Sunday, August 25, 2013

Lothar Liro

Lothar Liro was born in Satarla to an prominent aristocratic family.  He was a mischievous child, always looking for adventure, often in trouble.  He grew up learning the way of honor and the sword.  As an adult, he tested his courage and skill in duels, several of them to the death.  This wasn't enough.  Also trained as a soldier he wanted the glory of battle.  The problem, though, was that he was living in a time of relative peace.

Thus, when a noble of Tyrus raised a private army to invade Valgard, he joined the expedition eagerly.  Lothar's connections and birth secured him a position as an officer.  Outfitted with the best equipment and several servants and slaves, he marched proudly forth.

The expedition was a fiasco from the start.  Though the aristocratic officers had brought plenty of supplies for themselves, not enough stores were laid in for the common soldiers.  The General prepared for neither the trip up the river through the steaming jungle nor the icy conditions of the pass through the Axos Mountains.  By the time they faced the Valgardians, the force was in a shambles.  The ragtag army was caught by surprise at the foot of a ridge.  The Valgardians poured down the slope like a wild tsunami.  The General tried to deploy his soldiers but was too slow.

Lothar watched the approaching horde with growing fear.  He had faced death before but this was something completely different.  His bowels turned to ice, his legs became weak and something snapped inside him.  He ran towards the rear.  Lothar knocked one of the few cavalrymen off of his mount and raced South.  He rode until the poor beast died of exhaustion and then walked until he collapsed.  When he awoke he was being cared for by some kindly villagers who lived far south of the battle.  He knew in his heart he had done the right thing but felt an overwhelming shame.  Even when he he heard that the expedition had been almost completely massacred, except those who survived to become sacrifices to the fierce Northern gods, he felt ashamed and worthless.  He began drinking heavily in an attempt to kill his pain.  It is not working.  He now wanders Lemuria under a nom de guerre working as a mercenary, his only friend a flask of strong wine.

Lothar Liro

Attributes:  Strength 1, Agility 1, Mind 1, Appeal 1
Combat Abilities:  Brawl 0, Melee 2, Ranged 0, Defense 2
Careers:  Noble 1, Hunter 1, Soldier 1, Mercenary 1
Boons:  Etiquette, Keen Eyesight
Flaws:  Drunkard
Languages:  Lemurian
Weapons:  Sword (d6+1), Dagger (d3+1)

Saturday, August 17, 2013

Hatin' on the Halflings

Hatin' on the Halflings
Dissin the Dwarfs
Effin the Elves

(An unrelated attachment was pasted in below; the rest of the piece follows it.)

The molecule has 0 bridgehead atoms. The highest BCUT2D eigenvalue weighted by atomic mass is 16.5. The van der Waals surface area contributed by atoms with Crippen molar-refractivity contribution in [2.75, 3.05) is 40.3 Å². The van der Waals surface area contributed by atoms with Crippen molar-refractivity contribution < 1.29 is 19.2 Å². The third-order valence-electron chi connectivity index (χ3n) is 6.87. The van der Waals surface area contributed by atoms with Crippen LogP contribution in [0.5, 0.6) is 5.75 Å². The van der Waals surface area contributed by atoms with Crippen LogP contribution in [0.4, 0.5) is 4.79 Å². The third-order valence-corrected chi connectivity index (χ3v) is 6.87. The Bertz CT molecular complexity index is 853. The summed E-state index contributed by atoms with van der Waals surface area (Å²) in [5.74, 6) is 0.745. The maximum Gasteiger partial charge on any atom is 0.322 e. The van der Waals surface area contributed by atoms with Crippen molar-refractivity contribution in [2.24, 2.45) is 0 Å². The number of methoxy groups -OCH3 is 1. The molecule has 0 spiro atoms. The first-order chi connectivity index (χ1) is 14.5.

However you want to put it, I am getting more and more annoyed with demi-humans.  That's right, you heard me, Hobbits!

As the few of you who read this blog know, I am big into the Sword & Sorcery mode of RPG playing.  I love me some Barbarians of Lemuria both for the simplicity of the game itself and the S&S atmosphere it achieves.  Sword & Sorcery to me is human-centric.  Magic is unpredictable and powerful, drawn from sources 'man is not meant to know' and wielded by sorcerers corrupted by those powers.  Whatever nonhuman races there are are secluded, inbred and dying out if not extinct except for the specimen the hero is facing.  The world is fragmented and probably scavenging the bones of a fallen civilization.  You get the idea.  It can be pretty dark.

There have been several discussions about this subject scattered about the Internet.  (Here's one.  Here's another.)  One common response is to cite Elric as a counter-example.  He's an elf!  He uses powerful magic!  Which is true, but then again, he was specifically designed that way.  He was created as the antithesis Conan.

Which brings me back to demi-humans.  I guess it is me bringing my view of reality into fantasy.  It boils down to this:  Humans have never been capable of living in peace.  There are always disputes, fighting, wars and slaughter.  Sometimes over the smallest things.  If you add in things like scarce resources, cultural differences, appearance, religion and the plain desire for power you have a mound of bodies that stretch back into prehistory.  Now add in groups of humanoids that are utterly alien in appearance and outlook and you are asking for trouble.

I am sure there are novels and stories in which the various groups are at each other's throats.  You even see some of it in Tolkien with the antipathy that elves and dwarfs have for each other.  But often the relations are, at worst, uncomfortable.

So I prefer my fantasy to have demi-humans be rare or nonexistent.  Mysterious and probably antagonistic NPCs.

Down with the Demi-Humans!

Monday, August 5, 2013

Heroes of Hellas

Heroes of Hellas is out!  I've been waiting for this one.  The Barbarians of Lemuria rules set combined with Heroic Age Greece.  I can't wait to get this!

You can get it here.

You can see some of the art on the artist's blog here.  I really like the illustrations I've seen and am looking forward to seeing more.